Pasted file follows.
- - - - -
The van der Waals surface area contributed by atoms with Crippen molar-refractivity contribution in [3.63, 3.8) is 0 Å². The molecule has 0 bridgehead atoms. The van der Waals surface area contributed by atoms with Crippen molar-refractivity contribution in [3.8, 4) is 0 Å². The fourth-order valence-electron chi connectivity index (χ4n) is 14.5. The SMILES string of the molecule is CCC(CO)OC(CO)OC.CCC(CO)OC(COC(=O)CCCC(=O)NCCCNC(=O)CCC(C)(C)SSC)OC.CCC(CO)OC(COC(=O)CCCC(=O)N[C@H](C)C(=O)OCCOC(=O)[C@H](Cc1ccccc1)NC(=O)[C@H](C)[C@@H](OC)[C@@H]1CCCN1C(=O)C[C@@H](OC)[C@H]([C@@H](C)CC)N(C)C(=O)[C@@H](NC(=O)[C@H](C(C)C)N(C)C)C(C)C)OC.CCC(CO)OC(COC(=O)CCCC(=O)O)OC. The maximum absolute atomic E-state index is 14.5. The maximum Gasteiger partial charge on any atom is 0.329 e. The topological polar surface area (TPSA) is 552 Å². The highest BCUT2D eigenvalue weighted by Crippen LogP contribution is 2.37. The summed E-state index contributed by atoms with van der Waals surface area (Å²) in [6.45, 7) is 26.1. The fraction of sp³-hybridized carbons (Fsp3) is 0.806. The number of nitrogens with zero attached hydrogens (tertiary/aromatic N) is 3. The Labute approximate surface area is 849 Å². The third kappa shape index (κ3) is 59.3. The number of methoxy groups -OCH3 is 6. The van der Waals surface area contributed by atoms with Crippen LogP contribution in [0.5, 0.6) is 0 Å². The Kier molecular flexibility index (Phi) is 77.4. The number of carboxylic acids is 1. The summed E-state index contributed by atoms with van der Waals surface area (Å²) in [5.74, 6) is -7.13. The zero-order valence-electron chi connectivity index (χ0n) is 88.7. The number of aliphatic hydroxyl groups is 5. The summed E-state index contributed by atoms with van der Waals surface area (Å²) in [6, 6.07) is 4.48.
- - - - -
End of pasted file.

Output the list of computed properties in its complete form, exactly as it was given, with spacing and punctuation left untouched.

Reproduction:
The van der Waals surface area contributed by atoms with Crippen molar-refractivity contribution in [3.63, 3.8) is 0 Å². The molecule has 0 bridgehead atoms. The van der Waals surface area contributed by atoms with Crippen molar-refractivity contribution in [3.8, 4) is 0 Å². The fourth-order valence-electron chi connectivity index (χ4n) is 14.5. The SMILES string of the molecule is CCC(CO)OC(CO)OC.CCC(CO)OC(COC(=O)CCCC(=O)NCCCNC(=O)CCC(C)(C)SSC)OC.CCC(CO)OC(COC(=O)CCCC(=O)N[C@H](C)C(=O)OCCOC(=O)[C@H](Cc1ccccc1)NC(=O)[C@H](C)[C@@H](OC)[C@@H]1CCCN1C(=O)C[C@@H](OC)[C@H]([C@@H](C)CC)N(C)C(=O)[C@@H](NC(=O)[C@H](C(C)C)N(C)C)C(C)C)OC.CCC(CO)OC(COC(=O)CCCC(=O)O)OC. The maximum absolute atomic E-state index is 14.5. The maximum Gasteiger partial charge on any atom is 0.329 e. The topological polar surface area (TPSA) is 552 Å². The highest BCUT2D eigenvalue weighted by Crippen LogP contribution is 2.37. The summed E-state index contributed by atoms with van der Waals surface area (Å²) in [6.45, 7) is 26.1. The fraction of sp³-hybridized carbons (Fsp3) is 0.806. The number of nitrogens with zero attached hydrogens (tertiary/aromatic N) is 3. The Labute approximate surface area is 849 Å². The third kappa shape index (κ3) is 59.3. The number of methoxy groups -OCH3 is 6. The van der Waals surface area contributed by atoms with Crippen LogP contribution in [0.5, 0.6) is 0 Å². The Kier molecular flexibility index (Phi) is 77.4. The number of carboxylic acids is 1. The summed E-state index contributed by atoms with van der Waals surface area (Å²) in [5.74, 6) is -7.13. The zero-order valence-electron chi connectivity index (χ0n) is 88.7. The number of aliphatic hydroxyl groups is 5. The summed E-state index contributed by atoms with van der Waals surface area (Å²) in [6, 6.07) is 4.48.